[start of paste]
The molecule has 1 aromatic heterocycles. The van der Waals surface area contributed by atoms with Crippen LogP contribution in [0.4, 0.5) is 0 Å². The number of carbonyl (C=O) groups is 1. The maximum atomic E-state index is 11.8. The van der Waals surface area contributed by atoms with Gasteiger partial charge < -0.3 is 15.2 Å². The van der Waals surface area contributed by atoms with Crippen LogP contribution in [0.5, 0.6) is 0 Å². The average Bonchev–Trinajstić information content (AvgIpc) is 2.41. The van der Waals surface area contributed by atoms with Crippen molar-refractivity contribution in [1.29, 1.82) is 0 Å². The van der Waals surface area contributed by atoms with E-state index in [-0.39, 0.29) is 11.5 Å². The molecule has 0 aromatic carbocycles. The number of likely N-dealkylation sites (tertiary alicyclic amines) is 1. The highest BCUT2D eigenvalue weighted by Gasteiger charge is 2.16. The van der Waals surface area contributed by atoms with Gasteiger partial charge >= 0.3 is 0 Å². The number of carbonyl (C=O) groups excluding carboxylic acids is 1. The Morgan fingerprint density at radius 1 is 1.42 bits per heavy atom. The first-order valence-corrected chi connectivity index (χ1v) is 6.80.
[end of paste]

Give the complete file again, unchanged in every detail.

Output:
The molecule has 1 aromatic heterocycles. The van der Waals surface area contributed by atoms with Crippen LogP contribution in [0.4, 0.5) is 0 Å². The number of carbonyl (C=O) groups is 1. The maximum atomic E-state index is 11.8. The van der Waals surface area contributed by atoms with Gasteiger partial charge < -0.3 is 15.2 Å². The van der Waals surface area contributed by atoms with Crippen LogP contribution in [0.5, 0.6) is 0 Å². The average Bonchev–Trinajstić information content (AvgIpc) is 2.41. The van der Waals surface area contributed by atoms with Crippen molar-refractivity contribution in [1.29, 1.82) is 0 Å². The van der Waals surface area contributed by atoms with E-state index in [-0.39, 0.29) is 11.5 Å². The molecule has 0 aromatic carbocycles. The number of likely N-dealkylation sites (tertiary alicyclic amines) is 1. The highest BCUT2D eigenvalue weighted by Gasteiger charge is 2.16. The van der Waals surface area contributed by atoms with Gasteiger partial charge >= 0.3 is 0 Å². The number of carbonyl (C=O) groups excluding carboxylic acids is 1. The Morgan fingerprint density at radius 1 is 1.42 bits per heavy atom. The first-order valence-corrected chi connectivity index (χ1v) is 6.80.